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My sister is left-handed and she shares a computer (and the mouse) with her husband who's right-handed. There are so-called ambidextrous mice, but they are just symmetrical and don't have the back and forward buttons on the side. Switching between left- and right-handed operation has to be done by changing the mouse settings in the operating system. I haven't found any mouse that can switch on a hardware level.

This gave me the idea to modify a mouse to allow for hardware level switching between left- and right-handed operation.

This is a pretty simple project that takes about an hour to finish. It does however involve soldering of tiny connections, what can be tricky for inexperienced solderers (like me).

Materials needed:

  • 1 mouse
  • 1 dpdt sliding switch (double on-on switch)
  • some electric wire
  • solder
  • hot glue (or regular glue)

Tools needed:

  • soldering iron
  • screwdriver
  • dremel (or saw, knife, file)
  • hot glue gun (optional)
  • scissors and wire cutter (or any other tools for cutting and stripping wire)

Step 1: Get a Mouse

If you don't already have a mouse that you would like to risk ruining, go get a mouse. I bought mine off AliExpress for $5,20, so it wouldn't give me a headache if the modification would fail. When choosing a mouse it's wise to take a large one, so it's easier to fit the button in it. Also make sure it's symmetrical and doesn't have buttons on the side.

Step 2: Open Up the Mouse and Make a Plan

Before opening up the mouse check if it's working, you never know. If the mouse is working alright, open it up. Usually there are some screws hidden under plastic pads that are stuck to the bottom of the mouse. Remove the pads ad unscrew the screws.

When the mouse is opened, decide where would be the best place to put the switch. Mine has a lot of space in the back part, so there it will go. Smaller mice usually don't have this luxury of space, so you could put the switch in the hole that is used to store the wireless receiver (if any).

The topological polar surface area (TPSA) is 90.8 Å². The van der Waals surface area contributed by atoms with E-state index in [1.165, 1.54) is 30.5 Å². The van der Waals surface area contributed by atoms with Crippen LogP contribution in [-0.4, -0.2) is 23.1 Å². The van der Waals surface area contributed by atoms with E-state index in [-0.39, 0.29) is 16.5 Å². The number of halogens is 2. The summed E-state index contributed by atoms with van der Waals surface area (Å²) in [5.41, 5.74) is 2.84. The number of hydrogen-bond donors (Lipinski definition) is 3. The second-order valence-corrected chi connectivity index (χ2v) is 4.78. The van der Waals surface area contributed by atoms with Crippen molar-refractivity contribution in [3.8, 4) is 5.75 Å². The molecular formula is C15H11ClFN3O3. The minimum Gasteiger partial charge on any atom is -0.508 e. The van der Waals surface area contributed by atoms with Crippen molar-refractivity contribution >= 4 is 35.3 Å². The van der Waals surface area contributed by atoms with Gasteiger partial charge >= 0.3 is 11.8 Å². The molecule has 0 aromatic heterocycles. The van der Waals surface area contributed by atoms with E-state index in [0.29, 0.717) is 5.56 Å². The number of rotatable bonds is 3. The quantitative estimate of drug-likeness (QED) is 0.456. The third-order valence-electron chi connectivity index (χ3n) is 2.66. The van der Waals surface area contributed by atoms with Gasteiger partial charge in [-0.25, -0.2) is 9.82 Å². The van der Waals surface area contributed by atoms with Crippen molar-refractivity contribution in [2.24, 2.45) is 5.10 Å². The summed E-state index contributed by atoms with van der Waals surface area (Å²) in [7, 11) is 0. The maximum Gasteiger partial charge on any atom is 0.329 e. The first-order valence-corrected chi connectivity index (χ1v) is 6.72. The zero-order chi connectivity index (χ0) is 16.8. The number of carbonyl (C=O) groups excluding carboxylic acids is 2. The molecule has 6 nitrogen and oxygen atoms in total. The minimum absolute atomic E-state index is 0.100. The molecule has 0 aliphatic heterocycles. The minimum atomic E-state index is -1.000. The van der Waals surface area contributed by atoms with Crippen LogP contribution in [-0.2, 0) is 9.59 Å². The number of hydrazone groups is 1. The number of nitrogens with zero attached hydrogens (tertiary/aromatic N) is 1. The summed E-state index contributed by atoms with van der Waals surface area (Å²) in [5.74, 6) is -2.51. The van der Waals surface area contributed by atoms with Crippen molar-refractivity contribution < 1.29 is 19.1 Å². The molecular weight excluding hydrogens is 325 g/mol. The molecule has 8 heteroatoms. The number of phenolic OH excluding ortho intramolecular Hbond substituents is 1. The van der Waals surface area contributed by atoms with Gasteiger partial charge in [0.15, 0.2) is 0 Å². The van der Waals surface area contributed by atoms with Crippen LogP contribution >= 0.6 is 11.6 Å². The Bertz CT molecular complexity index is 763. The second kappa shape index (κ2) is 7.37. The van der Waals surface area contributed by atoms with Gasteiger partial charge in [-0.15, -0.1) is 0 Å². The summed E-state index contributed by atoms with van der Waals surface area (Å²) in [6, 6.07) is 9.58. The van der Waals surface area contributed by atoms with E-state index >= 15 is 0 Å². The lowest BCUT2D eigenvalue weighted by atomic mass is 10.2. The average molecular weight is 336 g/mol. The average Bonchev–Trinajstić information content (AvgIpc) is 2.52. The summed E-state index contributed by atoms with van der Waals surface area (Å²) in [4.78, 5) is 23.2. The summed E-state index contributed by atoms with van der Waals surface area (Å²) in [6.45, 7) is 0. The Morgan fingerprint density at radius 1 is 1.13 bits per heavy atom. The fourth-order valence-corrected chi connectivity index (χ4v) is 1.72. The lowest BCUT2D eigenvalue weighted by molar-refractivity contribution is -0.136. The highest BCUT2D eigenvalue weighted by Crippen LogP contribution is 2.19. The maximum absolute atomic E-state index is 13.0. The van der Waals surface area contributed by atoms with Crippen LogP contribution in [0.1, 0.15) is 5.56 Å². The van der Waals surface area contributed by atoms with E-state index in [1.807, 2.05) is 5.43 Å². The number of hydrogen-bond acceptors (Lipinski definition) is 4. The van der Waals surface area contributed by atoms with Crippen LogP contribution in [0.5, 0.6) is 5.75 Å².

Step 3: Make a Hole for the Switch

Cut a hole for the switch. I did it with a dremel, but you could also do it with a saw, knife, file,...

Step 4: Adjust Mouse PCB

Take the PCB out of the mouse and locate the leads for the left and right button. They should be easy to find; each button has two leads. One is ground you can recognize it by the fact that it's shared by the left and right button, we won't touch that lead. The other lead should be the +, each button has one that ends up to a pin of a chip on the PCB. For clarity I have marked those leads with a marker. Cut those leads somewhere where you have good access to them, using a dremel or a file.

Step 5: Prepare the Switch

The outmost pins of the switch should be cross connected (see illustration) and two wires will later be connected to the buttons. Two wires from the middle pins will be connected to the chip on the PCB. I put a piece of plastic between the two rows of pins to avoid short circuits. Keep the wires that will be soldered to the PCB long enough! I had to resolder one wire, because it was to short.

Step 6: Solder Wires to PCB

Solder the wires to the PCB. First solder the wires that come from the outer pins of the switch to the pins of the buttons. It doesn't matter which wire goes to which button.

After that solder the wires that come from the middle pins of the switch to the chip. Mind the colors of the wires, matching colors should be on the same (cut through) lead. I was so lucky that the chip was on a separate board, so I could solder the wires to the connectors of that board. I've also seen mice where the leads go directly into the chip (black blob). In that case you should clean a piece of the lead, so the copper is bare and solder the wire onto that.

As always when soldering, check for short-circuits and fix it if you have any. For small short circuits I usually just file the excess solder away. For bigger ones it could be necessary to desolder the joint and resolder it.